Wash Tubbs was an American comic strip created by Roy Crane that ran from April 14, 1924 to January 10, 1988.
Initially titled Washington Tubbs II, it originally was a gag-a-day strip which focused on the mundane misadventures of the title character, a bespectacled bumbler who ran a store. However, Crane soon switched from gag-a-day to continuity storylines. He reinvented the strip after its 12th week to make it the first true action/adventure comic strip, initially by having Tubbs leave the store and join a circus. To research this, Crane spent many days with a circus, even incorporating characters in the strip based directly on the circus performers he knew personally.
On Sundays, Wash Tubbs appeared as a topper, or subsidiary strip, from 1927 to 1933 over J. R. Williams’ Out Our Way with the Willets Sunday strip.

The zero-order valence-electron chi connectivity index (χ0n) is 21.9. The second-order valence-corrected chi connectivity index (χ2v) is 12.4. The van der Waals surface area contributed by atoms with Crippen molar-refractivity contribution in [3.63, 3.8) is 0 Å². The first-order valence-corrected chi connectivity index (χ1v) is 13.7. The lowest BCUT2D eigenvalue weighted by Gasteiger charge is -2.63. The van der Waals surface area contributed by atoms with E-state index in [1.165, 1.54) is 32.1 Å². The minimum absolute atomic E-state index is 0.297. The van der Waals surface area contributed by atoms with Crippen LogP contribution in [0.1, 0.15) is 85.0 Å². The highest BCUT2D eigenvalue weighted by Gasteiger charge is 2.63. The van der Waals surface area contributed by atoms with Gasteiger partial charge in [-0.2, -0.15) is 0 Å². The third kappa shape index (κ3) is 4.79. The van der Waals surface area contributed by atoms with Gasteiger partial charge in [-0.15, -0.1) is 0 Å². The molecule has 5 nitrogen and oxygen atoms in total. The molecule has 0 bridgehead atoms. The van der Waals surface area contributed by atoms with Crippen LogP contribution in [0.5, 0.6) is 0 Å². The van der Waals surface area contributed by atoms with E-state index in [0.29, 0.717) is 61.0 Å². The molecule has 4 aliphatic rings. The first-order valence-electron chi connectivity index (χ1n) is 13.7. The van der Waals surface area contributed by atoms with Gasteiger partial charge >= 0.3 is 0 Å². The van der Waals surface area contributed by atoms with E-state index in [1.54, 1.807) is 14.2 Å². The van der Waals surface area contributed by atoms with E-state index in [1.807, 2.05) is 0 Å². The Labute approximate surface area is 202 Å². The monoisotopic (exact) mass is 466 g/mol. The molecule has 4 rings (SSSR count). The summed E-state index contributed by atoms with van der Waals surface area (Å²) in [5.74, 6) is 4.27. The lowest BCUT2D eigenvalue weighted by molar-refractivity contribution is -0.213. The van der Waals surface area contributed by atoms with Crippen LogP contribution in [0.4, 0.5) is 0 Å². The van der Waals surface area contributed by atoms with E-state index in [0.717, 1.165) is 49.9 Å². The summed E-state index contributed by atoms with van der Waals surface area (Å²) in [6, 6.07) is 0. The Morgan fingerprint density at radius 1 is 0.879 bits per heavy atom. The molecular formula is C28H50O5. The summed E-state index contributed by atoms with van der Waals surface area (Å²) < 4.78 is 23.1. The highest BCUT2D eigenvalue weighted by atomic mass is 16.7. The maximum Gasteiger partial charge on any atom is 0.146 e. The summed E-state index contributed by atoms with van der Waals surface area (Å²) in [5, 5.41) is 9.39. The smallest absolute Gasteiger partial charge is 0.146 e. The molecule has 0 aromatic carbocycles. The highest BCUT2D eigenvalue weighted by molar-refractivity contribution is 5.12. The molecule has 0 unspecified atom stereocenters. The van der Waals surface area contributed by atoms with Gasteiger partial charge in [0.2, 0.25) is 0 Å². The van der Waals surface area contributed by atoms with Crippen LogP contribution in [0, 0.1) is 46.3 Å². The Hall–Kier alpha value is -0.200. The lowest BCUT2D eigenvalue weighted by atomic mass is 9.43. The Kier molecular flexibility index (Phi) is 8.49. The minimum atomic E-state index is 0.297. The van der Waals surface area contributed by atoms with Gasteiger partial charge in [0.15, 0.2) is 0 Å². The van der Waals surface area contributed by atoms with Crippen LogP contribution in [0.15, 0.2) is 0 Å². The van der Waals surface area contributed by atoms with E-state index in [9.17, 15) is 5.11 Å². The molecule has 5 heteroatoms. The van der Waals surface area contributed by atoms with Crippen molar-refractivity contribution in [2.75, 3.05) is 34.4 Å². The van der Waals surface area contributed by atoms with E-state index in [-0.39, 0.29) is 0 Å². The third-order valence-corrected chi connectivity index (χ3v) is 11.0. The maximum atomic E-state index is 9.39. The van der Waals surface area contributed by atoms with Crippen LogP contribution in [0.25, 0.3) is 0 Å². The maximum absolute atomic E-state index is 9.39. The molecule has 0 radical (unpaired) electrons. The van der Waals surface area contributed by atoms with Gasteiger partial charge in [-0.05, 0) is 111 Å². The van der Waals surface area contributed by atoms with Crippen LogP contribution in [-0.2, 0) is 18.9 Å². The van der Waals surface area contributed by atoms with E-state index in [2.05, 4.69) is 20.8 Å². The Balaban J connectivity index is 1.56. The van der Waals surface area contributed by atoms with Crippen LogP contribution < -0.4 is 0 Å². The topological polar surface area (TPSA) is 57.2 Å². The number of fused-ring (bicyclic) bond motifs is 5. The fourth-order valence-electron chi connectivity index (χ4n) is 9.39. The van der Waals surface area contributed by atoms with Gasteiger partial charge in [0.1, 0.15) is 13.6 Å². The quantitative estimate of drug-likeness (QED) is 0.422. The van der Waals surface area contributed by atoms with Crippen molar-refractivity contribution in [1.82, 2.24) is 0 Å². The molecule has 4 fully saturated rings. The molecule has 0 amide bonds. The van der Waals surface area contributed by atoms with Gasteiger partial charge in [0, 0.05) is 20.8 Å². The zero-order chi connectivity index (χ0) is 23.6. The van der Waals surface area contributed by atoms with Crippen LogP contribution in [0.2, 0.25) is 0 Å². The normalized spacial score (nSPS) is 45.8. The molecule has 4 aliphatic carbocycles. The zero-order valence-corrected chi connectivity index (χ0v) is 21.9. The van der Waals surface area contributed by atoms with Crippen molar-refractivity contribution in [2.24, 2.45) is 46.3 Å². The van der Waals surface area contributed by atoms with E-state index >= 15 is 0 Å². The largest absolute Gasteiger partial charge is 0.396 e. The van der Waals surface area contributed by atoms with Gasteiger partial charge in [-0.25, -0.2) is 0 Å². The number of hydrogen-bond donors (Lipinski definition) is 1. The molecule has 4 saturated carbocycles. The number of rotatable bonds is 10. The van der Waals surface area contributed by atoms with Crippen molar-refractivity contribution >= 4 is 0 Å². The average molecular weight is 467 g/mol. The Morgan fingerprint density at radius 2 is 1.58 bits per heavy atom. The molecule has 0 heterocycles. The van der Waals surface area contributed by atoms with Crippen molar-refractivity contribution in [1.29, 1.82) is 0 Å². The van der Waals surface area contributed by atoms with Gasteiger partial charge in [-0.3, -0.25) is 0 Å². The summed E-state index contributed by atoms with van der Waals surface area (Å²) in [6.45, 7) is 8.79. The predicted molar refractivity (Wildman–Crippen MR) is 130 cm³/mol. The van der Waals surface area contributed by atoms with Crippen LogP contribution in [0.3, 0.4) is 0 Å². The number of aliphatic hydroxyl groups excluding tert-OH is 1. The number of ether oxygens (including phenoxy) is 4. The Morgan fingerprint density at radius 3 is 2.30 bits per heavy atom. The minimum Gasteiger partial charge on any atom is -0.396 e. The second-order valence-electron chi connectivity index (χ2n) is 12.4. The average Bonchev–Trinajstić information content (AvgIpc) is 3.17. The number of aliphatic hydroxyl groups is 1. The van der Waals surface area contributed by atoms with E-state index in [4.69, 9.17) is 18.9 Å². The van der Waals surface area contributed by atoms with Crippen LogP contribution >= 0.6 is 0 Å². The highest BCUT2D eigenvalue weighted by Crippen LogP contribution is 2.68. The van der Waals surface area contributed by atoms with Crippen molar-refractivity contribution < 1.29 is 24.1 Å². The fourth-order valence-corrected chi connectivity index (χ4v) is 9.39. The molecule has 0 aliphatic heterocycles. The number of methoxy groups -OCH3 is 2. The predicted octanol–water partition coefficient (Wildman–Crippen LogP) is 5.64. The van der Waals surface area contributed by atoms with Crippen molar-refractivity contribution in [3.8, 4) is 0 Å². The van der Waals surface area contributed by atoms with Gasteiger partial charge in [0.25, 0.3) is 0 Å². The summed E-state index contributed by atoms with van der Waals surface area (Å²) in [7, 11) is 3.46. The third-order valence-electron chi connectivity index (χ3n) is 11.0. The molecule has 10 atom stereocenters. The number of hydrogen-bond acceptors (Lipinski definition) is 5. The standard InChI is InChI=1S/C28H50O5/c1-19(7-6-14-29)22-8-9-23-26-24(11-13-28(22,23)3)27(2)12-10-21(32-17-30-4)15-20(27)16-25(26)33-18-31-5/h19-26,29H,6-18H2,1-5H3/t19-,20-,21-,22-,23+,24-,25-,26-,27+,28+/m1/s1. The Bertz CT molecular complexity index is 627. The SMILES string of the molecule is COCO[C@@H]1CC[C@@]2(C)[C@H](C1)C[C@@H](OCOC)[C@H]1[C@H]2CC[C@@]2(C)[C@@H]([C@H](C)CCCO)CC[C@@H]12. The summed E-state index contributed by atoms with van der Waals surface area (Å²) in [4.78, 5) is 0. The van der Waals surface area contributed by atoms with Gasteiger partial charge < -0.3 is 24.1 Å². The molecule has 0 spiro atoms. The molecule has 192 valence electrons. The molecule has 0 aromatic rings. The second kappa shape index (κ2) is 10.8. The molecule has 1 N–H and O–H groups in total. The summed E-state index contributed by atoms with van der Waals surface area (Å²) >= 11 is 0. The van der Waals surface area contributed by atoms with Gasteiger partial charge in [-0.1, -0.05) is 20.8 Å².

Wash was a girl-crazy zany, and his character never truly changed even as the strip changed around him. After a Polynesian treasure hunt in which Wash made and lost a fortune, adventures followed in which he fell afoul of his arch-enemy, Bull Dawson, who reappeared throughout the series. Since the short Wash was not a fighter, Crane tried out several scrappier sidekicks until May 6, 1929, when he introduced Captain Easy, a tough, taciturn Southerner with a mysterious past. Easy gradually took over the strip and became its lead character, getting his own Sunday page, Captain Easy, Soldier of Fortune, in 1933. Wash continued to appear as a supporting character, but he became steadily less important during the 1940s.
The Tubbs and Easy characters were owned by the Newspaper Enterprise Association syndicate. Crane left that syndicate and abandoned the strips in 1943 to begin Buz Sawyer, a strip he would own outright. After Crane’s departure, control of the strips passed to Crane’s assistant, Leslie Turner, who had worked on Captain Easy, Soldier of Fortune since 1937. With Tubbs an increasingly unimportant character, Turner officially renamed the daily and Sunday strips Captain Easy in 1949.
Turner collaborated with a number of artists on the strip, including Walt Scott and Mel Graff. With Turner’s retirement in 1969, control of the strips passed to his assistant, Bill Crooks. After more than 60 years in publication, the series was discontinued in 1988.
268 strips 1924
46 strips 1943